Physician diagnoses of 2991 patients with "sinus" headache according to self-description or previous physician diagnosis.
Percentage of 2396 patients with International Headache Society–defined migraine reporting sinus- and migraine-associated symptoms at the clinic visit.
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Schreiber CP, Hutchinson S, Webster CJ, Ames M, Richardson MS, Powers C. Prevalence of Migraine in Patients With a History of Self-reported or Physician-Diagnosed "Sinus" Headache. Arch Intern Med. 2004;164(16):1769–1772. doi:https://doi.org/10.1001/archinte.164.16.1769
Symptoms referable to the sinus area are frequently reported during migraine attacks, but are not recognized in diagnostic criteria. Underrecognition of migraine may be partly attributed to a variable clinical presentation, and migraines with "sinus" symptoms contribute to this problem. This study was conducted to determine the prevalence of migraine-type headache (International Headache Society [IHS]–defined migraine without aura [IHS 1.1], migraine with aura [IHS 1.2], or migrainous disorder [IHS 1.7]) in patients with a history of self-described or physician-diagnosed "sinus" headache.
During a clinic visit, patients with a history of "sinus" headache, no previous diagnosis of migraine, and no evidence of infection were assigned an IHS headache diagnosis on the basis of headache histories and reported symptoms.
A total of 2991 patients were screened. The majority (88%) of these patients with a history of self-described or physician-diagnosed "sinus" headache were diagnosed at the screening visit as fulfilling IHS migraine criteria (80% of patients) or migrainous criteria (8% of patients). The most common symptoms referable to the sinus area reported by patients at screening were sinus pressure (84%), sinus pain (82%), and nasal congestion (63%).
In this study, 88% of patients with a history of "sinus" headache were determined to have migraine-type headache. In patients with recurrent headaches without fever or purulent discharge, the presence of sinus-area symptoms may be part of the migraine process. Migraine should be included in the differential diagnosis of these patients.
Over the past decade, the ability of clinicians to help migraine sufferers to achieve meaningful control of acute episodes of migraine has increased substantially because of significant advances in knowledge about the pathophysiology of migraine; new, more effective treatment options; and a better understanding of how to manage migraine in clinical practice. Despite these advances, the percentage of the migraine population who report having been diagnosed with migraine increased only modestly over the 10-year period between 1989 and 1999, and an estimated half of the 28 million individuals with migraine in the United States remain undiagnosed.1,2 Recent research suggests that, among the factors contributing to underrecognition of migraine, the variability in its clinical presentation may be one of the most important. Specifically, migraine can be accompanied by symptoms commonly associated with other headache types, a factor that may confuse attempts at diagnosis.3,4 "Sinus" headache may constitute one of the most commonly confused clinical presentations of migraine.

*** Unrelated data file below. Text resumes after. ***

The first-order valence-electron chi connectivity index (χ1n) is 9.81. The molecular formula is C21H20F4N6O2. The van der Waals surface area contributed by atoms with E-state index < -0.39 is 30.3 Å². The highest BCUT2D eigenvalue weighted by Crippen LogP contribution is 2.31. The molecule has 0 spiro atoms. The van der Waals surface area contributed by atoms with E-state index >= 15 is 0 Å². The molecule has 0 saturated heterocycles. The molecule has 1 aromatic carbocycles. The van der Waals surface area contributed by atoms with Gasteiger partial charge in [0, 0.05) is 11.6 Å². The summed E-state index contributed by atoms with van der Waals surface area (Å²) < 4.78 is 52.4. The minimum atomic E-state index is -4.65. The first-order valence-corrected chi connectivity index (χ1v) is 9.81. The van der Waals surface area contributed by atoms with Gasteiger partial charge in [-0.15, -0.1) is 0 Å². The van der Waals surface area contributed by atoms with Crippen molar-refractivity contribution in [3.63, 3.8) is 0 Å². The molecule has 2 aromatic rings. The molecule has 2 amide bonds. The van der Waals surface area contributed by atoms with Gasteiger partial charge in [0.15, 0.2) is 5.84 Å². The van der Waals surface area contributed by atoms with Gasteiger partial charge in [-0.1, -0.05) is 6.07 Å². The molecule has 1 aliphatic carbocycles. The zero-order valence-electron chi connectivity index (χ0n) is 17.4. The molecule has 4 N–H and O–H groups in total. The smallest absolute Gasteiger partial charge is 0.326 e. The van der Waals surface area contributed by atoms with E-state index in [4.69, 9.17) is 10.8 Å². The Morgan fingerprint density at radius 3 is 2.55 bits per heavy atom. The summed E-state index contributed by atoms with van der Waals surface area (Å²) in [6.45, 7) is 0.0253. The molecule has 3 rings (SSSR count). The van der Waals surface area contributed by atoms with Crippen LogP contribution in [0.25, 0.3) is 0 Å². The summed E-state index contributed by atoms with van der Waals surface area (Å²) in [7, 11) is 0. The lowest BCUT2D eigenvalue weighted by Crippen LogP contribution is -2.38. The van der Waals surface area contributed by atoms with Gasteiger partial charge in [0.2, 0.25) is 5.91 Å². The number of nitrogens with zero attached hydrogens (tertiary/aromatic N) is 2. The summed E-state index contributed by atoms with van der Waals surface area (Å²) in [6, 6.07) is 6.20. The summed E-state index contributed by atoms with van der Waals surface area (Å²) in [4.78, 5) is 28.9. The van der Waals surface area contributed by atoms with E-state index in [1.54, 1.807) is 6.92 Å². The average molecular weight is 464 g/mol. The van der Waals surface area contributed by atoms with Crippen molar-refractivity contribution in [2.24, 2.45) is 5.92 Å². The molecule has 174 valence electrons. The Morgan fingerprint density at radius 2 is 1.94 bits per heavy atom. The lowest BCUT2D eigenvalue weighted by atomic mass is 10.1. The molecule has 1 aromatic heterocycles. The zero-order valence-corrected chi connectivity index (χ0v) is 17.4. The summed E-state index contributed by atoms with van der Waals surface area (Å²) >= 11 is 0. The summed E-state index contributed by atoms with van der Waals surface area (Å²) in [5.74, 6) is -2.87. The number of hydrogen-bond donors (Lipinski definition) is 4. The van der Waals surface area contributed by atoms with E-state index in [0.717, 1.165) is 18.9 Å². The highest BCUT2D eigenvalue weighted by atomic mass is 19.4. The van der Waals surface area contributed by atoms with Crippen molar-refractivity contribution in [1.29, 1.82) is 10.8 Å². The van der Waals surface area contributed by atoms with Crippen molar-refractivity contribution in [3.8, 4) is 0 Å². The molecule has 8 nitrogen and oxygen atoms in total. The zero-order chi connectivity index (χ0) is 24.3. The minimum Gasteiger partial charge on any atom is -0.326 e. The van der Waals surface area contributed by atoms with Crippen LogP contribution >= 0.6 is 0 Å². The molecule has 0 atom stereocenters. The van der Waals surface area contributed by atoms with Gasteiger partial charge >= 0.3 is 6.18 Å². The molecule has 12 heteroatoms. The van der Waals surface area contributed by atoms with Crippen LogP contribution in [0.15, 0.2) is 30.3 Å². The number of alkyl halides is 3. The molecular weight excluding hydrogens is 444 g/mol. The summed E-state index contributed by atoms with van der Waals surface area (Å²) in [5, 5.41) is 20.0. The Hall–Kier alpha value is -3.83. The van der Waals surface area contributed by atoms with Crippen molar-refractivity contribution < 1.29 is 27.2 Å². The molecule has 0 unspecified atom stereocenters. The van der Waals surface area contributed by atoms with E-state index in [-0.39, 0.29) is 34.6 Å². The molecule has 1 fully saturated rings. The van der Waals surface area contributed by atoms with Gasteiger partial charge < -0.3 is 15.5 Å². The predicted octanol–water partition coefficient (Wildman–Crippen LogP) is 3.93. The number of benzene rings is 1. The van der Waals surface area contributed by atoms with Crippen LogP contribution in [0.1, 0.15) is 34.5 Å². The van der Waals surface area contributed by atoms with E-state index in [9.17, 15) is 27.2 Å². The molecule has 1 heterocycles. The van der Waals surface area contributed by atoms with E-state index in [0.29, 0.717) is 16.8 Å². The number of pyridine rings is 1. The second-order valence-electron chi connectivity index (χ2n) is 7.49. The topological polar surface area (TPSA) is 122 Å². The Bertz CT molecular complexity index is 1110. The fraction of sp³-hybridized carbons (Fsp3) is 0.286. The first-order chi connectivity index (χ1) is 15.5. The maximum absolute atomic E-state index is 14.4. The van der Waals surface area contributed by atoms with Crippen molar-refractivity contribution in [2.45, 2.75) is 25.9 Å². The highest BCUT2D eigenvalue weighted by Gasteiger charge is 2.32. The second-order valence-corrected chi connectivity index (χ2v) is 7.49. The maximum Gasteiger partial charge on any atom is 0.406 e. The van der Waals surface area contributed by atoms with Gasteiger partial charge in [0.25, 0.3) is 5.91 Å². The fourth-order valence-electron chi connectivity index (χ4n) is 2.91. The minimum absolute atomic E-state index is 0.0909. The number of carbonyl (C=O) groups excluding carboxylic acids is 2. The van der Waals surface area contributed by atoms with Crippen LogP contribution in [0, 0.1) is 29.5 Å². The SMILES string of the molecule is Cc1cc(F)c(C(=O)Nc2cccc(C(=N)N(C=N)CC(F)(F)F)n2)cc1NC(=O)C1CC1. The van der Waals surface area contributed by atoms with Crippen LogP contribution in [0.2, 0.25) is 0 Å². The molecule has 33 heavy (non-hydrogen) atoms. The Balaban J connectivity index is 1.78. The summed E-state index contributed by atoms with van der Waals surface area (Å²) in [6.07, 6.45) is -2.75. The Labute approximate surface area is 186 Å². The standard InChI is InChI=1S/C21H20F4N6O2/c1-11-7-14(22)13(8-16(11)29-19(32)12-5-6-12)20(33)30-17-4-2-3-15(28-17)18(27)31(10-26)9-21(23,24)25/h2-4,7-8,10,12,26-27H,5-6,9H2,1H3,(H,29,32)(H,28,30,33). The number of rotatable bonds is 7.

Headache associated with acute sinusitis can occur but is regarded as being relatively rare.3,5-8 Patients with this presentation most commonly have other clinical manifestations of sinusitis such as purulent nasal discharge and pathologic radiographic findings. The International Headache Society (IHS) recognizes acute sinus headache (IHS 11.5.1) but states that it occurs in conjunction with acute sinusitis and includes fever and purulent discharge as part of the diagnostic criteria.8 The IHS further states that chronic sinusitis (IHS 11.5.2) is not validated as a cause of headache or facial pain unless it relapses into an acute phase.
Sinus-associated symptoms such as runny nose, congestion, and ocular symptoms can frequently occur in migraine.3,5,9In one study (n = 177), approximately half of patients (46%) with IHS-defined migraine with or without aura experienced unilateral nasal and/or ocular symptoms such as watery eyes, nasal congestion, and runny nose with their headaches.9 The lack of awareness that sinus and nasal symptoms can be common in migraine may account for the finding that patients with IHS-defined migraine are often diagnosed with "sinus" headache but not with migraine. In the 1999 US population-based American Migraine Study II, 40% of respondents meeting IHS criteria for migraine, or an estimated 11.1 million Americans, reported a physician diagnosis of "sinus" headache with or without additional headache types.3,4 Of those meeting IHS criteria for migraine who were not diagnosed with migraine, 42% were diagnosed with "sinus" headache. Data from a small (n = 47), clinic-based pilot study extend these findings by suggesting that patients with self-described
"sinus" headache often meet IHS criteria for migraine but are not diagnosed with migraine.3 Nearly all patients (98%) with self-described "sinus" headache met IHS criteria for migraine-type headache (ie, migraine with or without aura or migrainous disorder).
Results of the latter study suggest that overdiagnosis of "sinus" headache contributes to the underrecognition of migraine; however, the small sample size of the study precludes definitive conclusions about the data. The study described herein was conducted to extend earlier observations by using a large, clinic-based sample to determine the prevalence of IHS-defined migraine without aura (IHS 1.1), migraine with aura (IHS 1.2), and migrainous disorder (IHS 1.7) in patients with a history of self-described or physician-diagnosed "sinus" headache.